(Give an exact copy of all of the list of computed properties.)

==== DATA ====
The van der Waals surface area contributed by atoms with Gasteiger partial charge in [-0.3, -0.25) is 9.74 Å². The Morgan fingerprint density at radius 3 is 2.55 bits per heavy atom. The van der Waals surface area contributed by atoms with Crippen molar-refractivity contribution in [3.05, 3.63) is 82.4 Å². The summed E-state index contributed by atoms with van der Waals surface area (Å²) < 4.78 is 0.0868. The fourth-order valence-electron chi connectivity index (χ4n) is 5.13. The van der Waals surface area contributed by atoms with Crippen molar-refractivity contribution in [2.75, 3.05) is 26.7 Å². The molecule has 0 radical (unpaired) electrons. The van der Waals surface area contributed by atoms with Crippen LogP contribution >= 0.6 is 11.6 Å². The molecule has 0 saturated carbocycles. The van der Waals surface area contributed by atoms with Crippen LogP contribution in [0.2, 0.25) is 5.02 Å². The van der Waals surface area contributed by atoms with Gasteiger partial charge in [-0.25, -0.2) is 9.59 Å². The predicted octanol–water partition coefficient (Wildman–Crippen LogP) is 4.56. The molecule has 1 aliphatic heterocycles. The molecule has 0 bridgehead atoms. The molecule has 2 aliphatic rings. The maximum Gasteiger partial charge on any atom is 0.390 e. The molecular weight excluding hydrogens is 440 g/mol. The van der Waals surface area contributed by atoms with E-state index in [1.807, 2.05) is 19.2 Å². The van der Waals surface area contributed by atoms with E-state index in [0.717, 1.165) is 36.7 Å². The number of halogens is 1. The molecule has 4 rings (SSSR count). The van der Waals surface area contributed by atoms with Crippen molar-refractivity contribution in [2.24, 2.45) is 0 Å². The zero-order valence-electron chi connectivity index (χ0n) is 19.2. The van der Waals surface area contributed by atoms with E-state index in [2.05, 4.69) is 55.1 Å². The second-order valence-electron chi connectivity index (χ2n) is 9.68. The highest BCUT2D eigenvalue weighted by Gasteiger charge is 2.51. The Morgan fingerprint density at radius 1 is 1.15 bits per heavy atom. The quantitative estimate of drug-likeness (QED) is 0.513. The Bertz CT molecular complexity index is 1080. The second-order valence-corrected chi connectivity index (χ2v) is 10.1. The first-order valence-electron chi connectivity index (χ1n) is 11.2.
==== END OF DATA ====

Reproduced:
The van der Waals surface area contributed by atoms with Gasteiger partial charge in [-0.3, -0.25) is 9.74 Å². The Morgan fingerprint density at radius 3 is 2.55 bits per heavy atom. The van der Waals surface area contributed by atoms with Crippen molar-refractivity contribution in [3.05, 3.63) is 82.4 Å². The summed E-state index contributed by atoms with van der Waals surface area (Å²) < 4.78 is 0.0868. The fourth-order valence-electron chi connectivity index (χ4n) is 5.13. The van der Waals surface area contributed by atoms with Crippen molar-refractivity contribution in [2.75, 3.05) is 26.7 Å². The molecule has 0 radical (unpaired) electrons. The van der Waals surface area contributed by atoms with Crippen LogP contribution >= 0.6 is 11.6 Å². The molecule has 0 saturated carbocycles. The van der Waals surface area contributed by atoms with Crippen LogP contribution in [0.2, 0.25) is 5.02 Å². The van der Waals surface area contributed by atoms with Gasteiger partial charge in [-0.25, -0.2) is 9.59 Å². The predicted octanol–water partition coefficient (Wildman–Crippen LogP) is 4.56. The molecule has 1 aliphatic heterocycles. The molecule has 0 bridgehead atoms. The molecule has 2 aliphatic rings. The maximum Gasteiger partial charge on any atom is 0.390 e. The molecular weight excluding hydrogens is 440 g/mol. The van der Waals surface area contributed by atoms with E-state index in [1.807, 2.05) is 19.2 Å². The van der Waals surface area contributed by atoms with E-state index in [0.717, 1.165) is 36.7 Å². The number of halogens is 1. The molecule has 4 rings (SSSR count). The van der Waals surface area contributed by atoms with Crippen molar-refractivity contribution in [2.24, 2.45) is 0 Å². The zero-order valence-electron chi connectivity index (χ0n) is 19.2. The van der Waals surface area contributed by atoms with E-state index in [2.05, 4.69) is 55.1 Å². The second-order valence-electron chi connectivity index (χ2n) is 9.68. The highest BCUT2D eigenvalue weighted by Gasteiger charge is 2.51. The Morgan fingerprint density at radius 1 is 1.15 bits per heavy atom. The quantitative estimate of drug-likeness (QED) is 0.513. The Bertz CT molecular complexity index is 1080. The second-order valence-corrected chi connectivity index (χ2v) is 10.1. The first-order valence-electron chi connectivity index (χ1n) is 11.2.